The Research Groups determined the genomes of 432 bacterial isolates from their collection by DNA sequencing and compared them. “Not only do we have pure cultures for the reconstitution experiments, we also know the complete genome of each community member in our core collection,” says Schulze-Lefert. The scientists were then able to compare the biochemical capabilities of the leaf and root microbiota. To do this they combined the genes from the genomes with a computer into functional networks. The similarity of the profiles of bacterial species present in the leaf and root communities corresponds to an extensive overlap in functional capabilities encoded by the corresponding genomes. Such experiments are possible today because the biochemical functions of many genes are known, as are the cellular networks and metabolic reactions in which they are involved.
Due to the extensive overlap of genome-encoded functional capabilities and the similarities of the species profiles, Vorholt and Schulze-Lefert concluded that the majority of the leaf- and root-associated bacteria originate from the extraordinarily diverse soil microbiota. This suggests that a plant’s leaves are colonized mainly by soil-derived bacteria via the root as stopover site.
Nevertheless, it is also possible to observe functional differences encoded by the genomes of leaf- and root-associated bacteria. These relate to apparent differences in the ecological niches of the leaf and root. This can be construed, for example, from the bacterial genes needed to feed on complex carbohydrates that are present on leaves and roots; the root microbiota needs fewer of these, as only roots exude large amounts of simple sugars.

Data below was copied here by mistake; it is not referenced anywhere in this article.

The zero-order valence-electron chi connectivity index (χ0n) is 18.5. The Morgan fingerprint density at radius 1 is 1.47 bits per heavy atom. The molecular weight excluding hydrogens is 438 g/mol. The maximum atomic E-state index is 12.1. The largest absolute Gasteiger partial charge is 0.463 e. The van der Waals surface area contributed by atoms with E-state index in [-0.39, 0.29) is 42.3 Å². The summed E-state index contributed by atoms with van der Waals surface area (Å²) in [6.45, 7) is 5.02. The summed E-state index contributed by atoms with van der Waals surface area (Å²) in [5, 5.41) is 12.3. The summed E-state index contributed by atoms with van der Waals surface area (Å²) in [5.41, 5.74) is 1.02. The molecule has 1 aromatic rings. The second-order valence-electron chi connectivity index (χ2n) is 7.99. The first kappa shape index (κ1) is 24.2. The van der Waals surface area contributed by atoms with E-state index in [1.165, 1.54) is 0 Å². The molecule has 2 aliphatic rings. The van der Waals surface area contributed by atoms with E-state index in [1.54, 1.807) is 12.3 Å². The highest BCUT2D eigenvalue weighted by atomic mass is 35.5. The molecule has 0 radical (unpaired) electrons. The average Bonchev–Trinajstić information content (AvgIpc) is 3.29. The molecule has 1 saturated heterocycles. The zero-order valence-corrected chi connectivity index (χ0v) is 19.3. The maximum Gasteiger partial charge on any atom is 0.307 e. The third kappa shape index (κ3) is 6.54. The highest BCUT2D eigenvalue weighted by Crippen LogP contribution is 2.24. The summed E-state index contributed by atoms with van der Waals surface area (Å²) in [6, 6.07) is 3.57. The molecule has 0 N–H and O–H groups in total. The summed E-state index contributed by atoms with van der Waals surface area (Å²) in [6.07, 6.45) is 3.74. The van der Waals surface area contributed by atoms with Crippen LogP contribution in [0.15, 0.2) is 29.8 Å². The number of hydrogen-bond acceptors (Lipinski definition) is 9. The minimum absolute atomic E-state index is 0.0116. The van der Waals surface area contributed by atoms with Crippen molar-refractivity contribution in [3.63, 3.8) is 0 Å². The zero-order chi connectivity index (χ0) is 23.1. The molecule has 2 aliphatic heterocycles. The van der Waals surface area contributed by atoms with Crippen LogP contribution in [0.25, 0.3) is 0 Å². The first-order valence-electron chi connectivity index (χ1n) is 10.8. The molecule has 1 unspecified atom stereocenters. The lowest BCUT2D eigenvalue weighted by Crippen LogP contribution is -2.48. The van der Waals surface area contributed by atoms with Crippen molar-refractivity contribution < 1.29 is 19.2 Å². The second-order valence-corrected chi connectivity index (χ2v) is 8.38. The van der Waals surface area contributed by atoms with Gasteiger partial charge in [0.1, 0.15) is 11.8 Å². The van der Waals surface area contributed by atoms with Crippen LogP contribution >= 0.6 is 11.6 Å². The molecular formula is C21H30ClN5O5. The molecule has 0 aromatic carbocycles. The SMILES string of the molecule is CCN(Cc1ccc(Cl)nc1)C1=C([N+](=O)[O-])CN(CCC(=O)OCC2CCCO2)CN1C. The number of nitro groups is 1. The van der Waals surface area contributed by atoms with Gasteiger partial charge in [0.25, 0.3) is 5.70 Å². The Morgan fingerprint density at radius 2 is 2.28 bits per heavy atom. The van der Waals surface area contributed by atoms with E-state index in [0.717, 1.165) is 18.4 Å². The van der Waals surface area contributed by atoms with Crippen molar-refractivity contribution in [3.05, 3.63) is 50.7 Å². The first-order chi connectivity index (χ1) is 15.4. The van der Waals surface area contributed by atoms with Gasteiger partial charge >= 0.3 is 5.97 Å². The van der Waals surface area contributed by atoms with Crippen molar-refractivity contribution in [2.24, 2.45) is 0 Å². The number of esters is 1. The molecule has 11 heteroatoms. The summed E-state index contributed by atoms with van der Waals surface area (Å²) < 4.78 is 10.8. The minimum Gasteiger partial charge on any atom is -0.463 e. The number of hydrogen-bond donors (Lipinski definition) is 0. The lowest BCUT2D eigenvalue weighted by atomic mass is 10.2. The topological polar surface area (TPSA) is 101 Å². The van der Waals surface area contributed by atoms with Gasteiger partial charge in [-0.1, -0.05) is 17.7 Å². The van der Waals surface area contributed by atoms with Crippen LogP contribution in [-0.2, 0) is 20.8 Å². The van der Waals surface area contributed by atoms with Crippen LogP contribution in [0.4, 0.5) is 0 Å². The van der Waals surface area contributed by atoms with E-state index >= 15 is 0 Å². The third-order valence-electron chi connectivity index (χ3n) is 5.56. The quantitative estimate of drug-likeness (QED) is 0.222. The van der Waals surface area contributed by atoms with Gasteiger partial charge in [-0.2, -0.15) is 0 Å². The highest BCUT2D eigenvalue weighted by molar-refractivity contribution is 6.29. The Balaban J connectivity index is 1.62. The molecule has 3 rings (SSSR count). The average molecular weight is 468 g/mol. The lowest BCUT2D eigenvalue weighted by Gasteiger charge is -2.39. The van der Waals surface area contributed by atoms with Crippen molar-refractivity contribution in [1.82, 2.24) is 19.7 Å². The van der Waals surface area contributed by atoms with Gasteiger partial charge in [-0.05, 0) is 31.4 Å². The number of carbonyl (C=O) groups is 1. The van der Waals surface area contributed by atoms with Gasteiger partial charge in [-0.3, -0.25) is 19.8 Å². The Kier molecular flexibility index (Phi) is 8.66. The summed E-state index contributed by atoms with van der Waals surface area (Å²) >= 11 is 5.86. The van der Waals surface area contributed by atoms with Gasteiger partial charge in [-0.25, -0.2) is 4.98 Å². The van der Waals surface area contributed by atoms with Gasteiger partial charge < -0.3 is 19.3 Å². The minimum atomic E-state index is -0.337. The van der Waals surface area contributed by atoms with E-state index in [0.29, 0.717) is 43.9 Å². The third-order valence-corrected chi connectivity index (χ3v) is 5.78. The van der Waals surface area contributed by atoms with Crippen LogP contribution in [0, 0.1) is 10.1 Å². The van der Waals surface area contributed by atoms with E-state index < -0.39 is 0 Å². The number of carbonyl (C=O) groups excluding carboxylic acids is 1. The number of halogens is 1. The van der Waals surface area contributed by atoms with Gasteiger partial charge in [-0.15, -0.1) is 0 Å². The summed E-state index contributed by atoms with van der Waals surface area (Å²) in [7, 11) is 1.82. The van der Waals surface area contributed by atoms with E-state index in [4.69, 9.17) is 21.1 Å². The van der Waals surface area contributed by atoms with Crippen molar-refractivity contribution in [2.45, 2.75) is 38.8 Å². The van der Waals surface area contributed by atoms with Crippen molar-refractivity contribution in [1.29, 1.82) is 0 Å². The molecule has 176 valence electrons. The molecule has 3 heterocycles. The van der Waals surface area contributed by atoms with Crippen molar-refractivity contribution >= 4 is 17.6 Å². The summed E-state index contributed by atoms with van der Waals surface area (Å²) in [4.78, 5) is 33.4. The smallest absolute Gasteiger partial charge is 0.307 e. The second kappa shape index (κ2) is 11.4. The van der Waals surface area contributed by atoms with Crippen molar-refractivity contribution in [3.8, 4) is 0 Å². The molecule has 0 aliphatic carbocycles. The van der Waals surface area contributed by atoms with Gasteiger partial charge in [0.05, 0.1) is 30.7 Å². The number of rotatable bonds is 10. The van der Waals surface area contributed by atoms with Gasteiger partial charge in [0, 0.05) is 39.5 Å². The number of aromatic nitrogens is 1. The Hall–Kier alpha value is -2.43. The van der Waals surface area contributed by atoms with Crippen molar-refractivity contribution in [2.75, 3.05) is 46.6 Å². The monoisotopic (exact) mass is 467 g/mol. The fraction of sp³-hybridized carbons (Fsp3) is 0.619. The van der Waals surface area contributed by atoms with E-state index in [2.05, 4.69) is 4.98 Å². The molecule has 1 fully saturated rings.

The scientists also carried out microbiota reconstitution experiments. To do this, they used a closed artificial environment with sterile clay as a soil substitute, a sterile liquid nutrient medium without organic carbon, and germ-free Arabidopsis seeds. Cultivation was carried out in transparent sterile chambers which were inoculated with defined bacterial communities at different time points. “Although the system is highly artificial, the communities that populate the leaves and roots are remarkably similar to the communities on plants grown in nature,” says Schulze-Lefert.
Even if the defined microbiota inoculum was added to the clay or on leaves alone, the leaf or root microbiota were able to populate not only their corresponding plant organ but, to a considerable extent, also the remotely located leaf and root organ. If the leaf and root microbiota were mixed and then applied to the clay, the root microbiota outcompeted the leaf-derived bacterial community in the root. A corresponding competitive advantage exists for the leaf microbiota in leaves. This points to a specialization of bacterial communities to leaf and root ecological niches despite the extensive functional overlap between the leaf and root microbiota.
The scientists are at an early stage in these microbiota reconstitution experiments. They can now leave out individual bacterial species or entire families from the defined microbiota and test these under different environmental stress conditions. They expect that such controlled perturbation experiments will provide molecular insights into how the bacterial communities mobilize and supply soil nutrients for plant growth and how the microbiota protects its host against microbial pathogens.